Sunday, 19 July 2015

Curlew from Merchant & Mills Workbook.

I suppose the first thing to say about the Workbook from Merchant and Mills is that I love it.  There are six main sewing patterns, four of which have variations, now that in itself makes it excellent value surely.  The book itself is typical Merchant and Mills styling, with a buff, almost brown paper front cover.  It is traditionally bound and the paper patterns are in an envelope on the left side, the patterns themselves are made from quality paper, which I reckon would last a lifetime.  Should you never make anything from this book, it is still a thing of beauty to have in your life.

However, the main reason in having a book like this is to MAKE AN ALL SEASON WARDROBE.  So I thought I would start with one of the basics, the CURLEW.  I really have a hankering for the Curlew dress, but as it is cut on the bias it requires quite a lot of fabric, so I thought I would try the sleeveless T shirt, mainly so I can determine the sizing.

Bias dresses will drop after sewing, so to stabilize, strengthen and prevent seams from stretching out of shape, it is important to use a fine, lightweight seam tape just inside the seam allowance of the neckline and the armholes.  I used iron on tape for this purpose from Prym which I got from Guthrie and Ghanni.

 There are two bust darts at the front, the shoulders and side seams are french seams and the neckline and armholes are finished with bias binding.

I used a pink Nani Iro double gauze, from the 2013 range called Nuance-Muji (Milvio).  There are different tones of pink, I think it's meant to represent shadows and light.  It has deeper squares of pink, but as it was cut on the bias I ended up with a diamond of deeper pink on the centre of the front and back.

This is the size 14, which is a neat fit (I am quite broad in the shoulders).  Strangely enough I would say this is a neater style than some of the Merchant and Mills patterns, more like a fitted shell top.  When I make the top or the dress I think I will go up a size for ease and comfort.

It's a relatively simple make, but worth taking your time over, especially with the bias binding on the neckline and armholes.  Overall I like it and will definitely aim to make both the top and the dress version.

I also love the look of The Haremere jacket and The strides, both a little bit more involved.

Sunday, 5 July 2015

Jutlands and sandals.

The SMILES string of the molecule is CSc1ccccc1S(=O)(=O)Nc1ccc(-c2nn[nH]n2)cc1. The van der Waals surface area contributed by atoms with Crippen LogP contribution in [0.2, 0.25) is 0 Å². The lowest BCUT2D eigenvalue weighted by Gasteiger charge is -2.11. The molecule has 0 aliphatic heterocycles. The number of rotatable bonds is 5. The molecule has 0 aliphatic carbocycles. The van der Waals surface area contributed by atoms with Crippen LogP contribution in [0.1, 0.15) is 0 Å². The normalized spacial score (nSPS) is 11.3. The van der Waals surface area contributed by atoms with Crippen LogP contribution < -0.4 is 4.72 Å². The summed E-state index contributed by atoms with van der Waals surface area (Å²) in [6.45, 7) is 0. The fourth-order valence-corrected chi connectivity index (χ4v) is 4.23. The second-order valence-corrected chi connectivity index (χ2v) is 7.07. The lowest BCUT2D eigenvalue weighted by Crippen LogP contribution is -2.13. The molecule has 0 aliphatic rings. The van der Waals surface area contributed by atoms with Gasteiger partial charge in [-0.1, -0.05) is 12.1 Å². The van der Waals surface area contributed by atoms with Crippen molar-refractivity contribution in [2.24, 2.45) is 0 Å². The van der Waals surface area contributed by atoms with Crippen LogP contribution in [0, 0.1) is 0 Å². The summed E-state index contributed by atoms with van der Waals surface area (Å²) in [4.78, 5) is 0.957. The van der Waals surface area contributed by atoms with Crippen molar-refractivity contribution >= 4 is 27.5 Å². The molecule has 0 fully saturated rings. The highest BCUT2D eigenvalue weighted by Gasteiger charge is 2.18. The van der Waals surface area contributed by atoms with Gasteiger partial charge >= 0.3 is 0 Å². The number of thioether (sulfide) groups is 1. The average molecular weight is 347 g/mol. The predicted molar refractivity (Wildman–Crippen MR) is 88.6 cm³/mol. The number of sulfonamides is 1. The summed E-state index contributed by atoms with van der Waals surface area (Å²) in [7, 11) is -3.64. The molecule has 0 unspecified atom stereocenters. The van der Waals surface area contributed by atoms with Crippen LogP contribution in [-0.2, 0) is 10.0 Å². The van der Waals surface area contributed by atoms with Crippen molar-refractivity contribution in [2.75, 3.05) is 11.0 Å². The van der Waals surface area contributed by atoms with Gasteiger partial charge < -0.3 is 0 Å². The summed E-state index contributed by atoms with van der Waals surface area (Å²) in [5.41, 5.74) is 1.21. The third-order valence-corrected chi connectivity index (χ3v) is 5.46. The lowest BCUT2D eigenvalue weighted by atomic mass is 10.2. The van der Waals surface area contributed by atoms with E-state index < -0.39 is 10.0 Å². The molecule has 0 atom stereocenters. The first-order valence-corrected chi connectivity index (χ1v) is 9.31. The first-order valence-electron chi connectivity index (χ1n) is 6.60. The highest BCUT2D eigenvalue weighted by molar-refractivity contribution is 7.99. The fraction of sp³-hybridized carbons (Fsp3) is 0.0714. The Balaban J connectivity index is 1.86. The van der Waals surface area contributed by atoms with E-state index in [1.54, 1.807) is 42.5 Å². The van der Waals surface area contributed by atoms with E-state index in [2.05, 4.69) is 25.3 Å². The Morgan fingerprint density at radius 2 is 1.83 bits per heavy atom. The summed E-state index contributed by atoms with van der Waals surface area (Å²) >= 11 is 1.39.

While waiting for some haberdashery to sew from my new Merchant and Mills Workbook (which is gorgeous, by the way) I thought I would make my husband a pair of 3/4 length 'shorts' for the summer holidays.  I had had my eye on the Thread Theory patterns for a while, thinking they would be ideal for the men in my life, so I chose the Jutland Pants, not fully realising what I was taking on.

I had a denim fabric in my stash from minervacrafts that I thought would be good.  It does have some stretch in it, not sure if that's good or not, time will tell.

Jutland 3/4's with cotton bamboo shirt
(kwik Sew pattern)

There are two versions of the pattern.  Version 1 is a classic casual trouser with curved front pockets and single welt back pockets.  I chose Version 2 which is described as a more rugged work style trouser with curved front pocket, patch pockets on the back, cargo pockets on the leg and optional knee and hem reinforcement.  Let me tell you - these are the business!

When I said I didn't mean quite what I was taking on, what I meant was that there are a lot of details and parts to these trousers, considering I set out to make shorts.

The curved pockets are french seamed, I used a bamboo cotton, which is lovely, but kind of wish I'd used something heavier now for durability.

I used topstitching thread for the first time, thankfully with no real problems.  Minervacrafts has an amazing array of colours.  I also used Gutterman Jean thread for extra strength which has a few colours of blue woven through so it blends in nicely to the denim.

Also, joy of joy, I learnt a new technique, that of flat fell seams.

What I learned was that you really need to be accurate with your 5/8 seam allowance, especially around areas where there are multiple layers, like the pockets, to ensure you have adequate for your little turn in on the flat fell.  Let's just say, I got better as I went along, the first one is not great, but sure it's all a learning curve.

He avoided the sandal/sock look!

I used some Liberty left over from his snazzyshirt just as a wee extra touch.  Those pockets took quite some time to make, but I really wanted them to be good, with the topstitching, pleat and flap.  I raised them by about 2 inches, comparing them to my husbands other shorts.

The other part that didn't go completely straightforward for me was the fly front and zipper.  I had only done one prior to this, the instructions were fine, it was just that I couldn't get my topstitching to go nice and straight and somehow broke a needle in the process, but the end result isn't too bad.

So, in conclusion, I feel that this pattern will be part of a core set of patterns for my man.  This is something I am striving to do for myself, think it's working better for him.  Maybe it's easier for men, there is so much choice for women, different silhouettes and so on.  This was a bigger project than I really meant to be doing (so many other things on my list) but it is a brilliant pattern, the instructions are good, the fit is great also.  Lots of different options, to me they are a classic, along the lines of the Toast men's trousers or collection.  It has also made me appreciate how much work goes into a pair of tailored trousers or jeans.  It was good to have an unexpected challenge, I might even consider a pair of tailored trousers or jeans for myself now.

Now back to my Merchant and Mills Workbook!